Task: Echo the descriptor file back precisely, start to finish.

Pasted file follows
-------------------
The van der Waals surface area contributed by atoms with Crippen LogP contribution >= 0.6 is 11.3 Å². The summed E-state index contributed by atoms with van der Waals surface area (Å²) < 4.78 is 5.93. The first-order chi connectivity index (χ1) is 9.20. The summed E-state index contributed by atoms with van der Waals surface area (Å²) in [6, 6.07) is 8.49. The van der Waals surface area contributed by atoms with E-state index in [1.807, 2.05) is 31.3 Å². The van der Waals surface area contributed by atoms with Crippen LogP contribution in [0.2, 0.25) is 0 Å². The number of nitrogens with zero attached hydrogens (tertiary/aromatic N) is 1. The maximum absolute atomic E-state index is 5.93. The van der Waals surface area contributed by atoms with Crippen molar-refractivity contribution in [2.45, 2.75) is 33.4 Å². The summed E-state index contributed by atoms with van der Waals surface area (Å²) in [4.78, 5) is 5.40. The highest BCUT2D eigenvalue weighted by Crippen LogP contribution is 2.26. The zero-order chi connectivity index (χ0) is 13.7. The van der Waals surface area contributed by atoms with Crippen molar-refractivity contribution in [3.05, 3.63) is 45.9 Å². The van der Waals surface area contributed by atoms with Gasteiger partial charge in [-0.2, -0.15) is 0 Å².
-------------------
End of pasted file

The van der Waals surface area contributed by atoms with Crippen LogP contribution >= 0.6 is 11.3 Å². The summed E-state index contributed by atoms with van der Waals surface area (Å²) < 4.78 is 5.93. The first-order chi connectivity index (χ1) is 9.20. The summed E-state index contributed by atoms with van der Waals surface area (Å²) in [6, 6.07) is 8.49. The van der Waals surface area contributed by atoms with E-state index in [1.807, 2.05) is 31.3 Å². The van der Waals surface area contributed by atoms with Crippen LogP contribution in [0.2, 0.25) is 0 Å². The number of nitrogens with zero attached hydrogens (tertiary/aromatic N) is 1. The maximum absolute atomic E-state index is 5.93. The van der Waals surface area contributed by atoms with Crippen molar-refractivity contribution in [2.45, 2.75) is 33.4 Å². The summed E-state index contributed by atoms with van der Waals surface area (Å²) in [4.78, 5) is 5.40. The highest BCUT2D eigenvalue weighted by Crippen LogP contribution is 2.26. The zero-order chi connectivity index (χ0) is 13.7. The van der Waals surface area contributed by atoms with Crippen molar-refractivity contribution in [3.05, 3.63) is 45.9 Å². The van der Waals surface area contributed by atoms with Gasteiger partial charge in [-0.2, -0.15) is 0 Å².